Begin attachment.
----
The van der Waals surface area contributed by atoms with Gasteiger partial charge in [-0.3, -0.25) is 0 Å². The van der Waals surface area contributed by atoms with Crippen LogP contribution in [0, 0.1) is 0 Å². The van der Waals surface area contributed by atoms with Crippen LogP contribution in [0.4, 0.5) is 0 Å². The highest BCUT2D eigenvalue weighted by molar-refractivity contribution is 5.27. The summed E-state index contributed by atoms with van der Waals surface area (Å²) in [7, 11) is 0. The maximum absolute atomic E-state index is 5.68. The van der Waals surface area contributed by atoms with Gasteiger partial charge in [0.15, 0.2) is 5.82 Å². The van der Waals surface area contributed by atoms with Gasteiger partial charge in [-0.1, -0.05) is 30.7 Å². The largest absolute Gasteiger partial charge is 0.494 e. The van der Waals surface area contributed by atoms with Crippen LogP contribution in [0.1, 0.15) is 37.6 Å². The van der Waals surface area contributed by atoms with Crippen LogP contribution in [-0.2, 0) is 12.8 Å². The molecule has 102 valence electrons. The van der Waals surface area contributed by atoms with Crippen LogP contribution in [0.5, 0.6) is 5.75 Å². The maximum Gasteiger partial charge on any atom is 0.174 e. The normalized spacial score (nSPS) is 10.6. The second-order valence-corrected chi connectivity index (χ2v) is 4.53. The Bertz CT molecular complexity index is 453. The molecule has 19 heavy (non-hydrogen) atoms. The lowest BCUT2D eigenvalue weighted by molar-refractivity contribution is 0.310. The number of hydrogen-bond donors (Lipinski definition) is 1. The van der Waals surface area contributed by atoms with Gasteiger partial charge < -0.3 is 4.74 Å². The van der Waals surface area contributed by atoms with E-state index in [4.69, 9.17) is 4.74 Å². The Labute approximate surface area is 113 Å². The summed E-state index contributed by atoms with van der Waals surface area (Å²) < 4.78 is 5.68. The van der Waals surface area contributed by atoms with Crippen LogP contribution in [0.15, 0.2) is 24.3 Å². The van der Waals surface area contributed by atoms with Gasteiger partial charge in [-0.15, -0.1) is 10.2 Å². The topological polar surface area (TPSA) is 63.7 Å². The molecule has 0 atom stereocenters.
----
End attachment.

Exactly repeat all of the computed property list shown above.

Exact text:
The van der Waals surface area contributed by atoms with Gasteiger partial charge in [-0.3, -0.25) is 0 Å². The van der Waals surface area contributed by atoms with Crippen LogP contribution in [0, 0.1) is 0 Å². The van der Waals surface area contributed by atoms with Crippen LogP contribution in [0.4, 0.5) is 0 Å². The highest BCUT2D eigenvalue weighted by molar-refractivity contribution is 5.27. The summed E-state index contributed by atoms with van der Waals surface area (Å²) in [7, 11) is 0. The maximum absolute atomic E-state index is 5.68. The van der Waals surface area contributed by atoms with Gasteiger partial charge in [0.15, 0.2) is 5.82 Å². The van der Waals surface area contributed by atoms with Gasteiger partial charge in [-0.1, -0.05) is 30.7 Å². The largest absolute Gasteiger partial charge is 0.494 e. The van der Waals surface area contributed by atoms with Crippen LogP contribution in [0.1, 0.15) is 37.6 Å². The van der Waals surface area contributed by atoms with Crippen LogP contribution in [-0.2, 0) is 12.8 Å². The molecule has 102 valence electrons. The van der Waals surface area contributed by atoms with Crippen LogP contribution in [0.5, 0.6) is 5.75 Å². The maximum Gasteiger partial charge on any atom is 0.174 e. The normalized spacial score (nSPS) is 10.6. The second-order valence-corrected chi connectivity index (χ2v) is 4.53. The Bertz CT molecular complexity index is 453. The molecule has 19 heavy (non-hydrogen) atoms. The lowest BCUT2D eigenvalue weighted by molar-refractivity contribution is 0.310. The number of hydrogen-bond donors (Lipinski definition) is 1. The van der Waals surface area contributed by atoms with Gasteiger partial charge < -0.3 is 4.74 Å². The van der Waals surface area contributed by atoms with E-state index in [4.69, 9.17) is 4.74 Å². The Labute approximate surface area is 113 Å². The summed E-state index contributed by atoms with van der Waals surface area (Å²) < 4.78 is 5.68. The van der Waals surface area contributed by atoms with Crippen LogP contribution in [0.15, 0.2) is 24.3 Å². The van der Waals surface area contributed by atoms with Gasteiger partial charge in [-0.15, -0.1) is 10.2 Å². The topological polar surface area (TPSA) is 63.7 Å². The molecule has 0 atom stereocenters.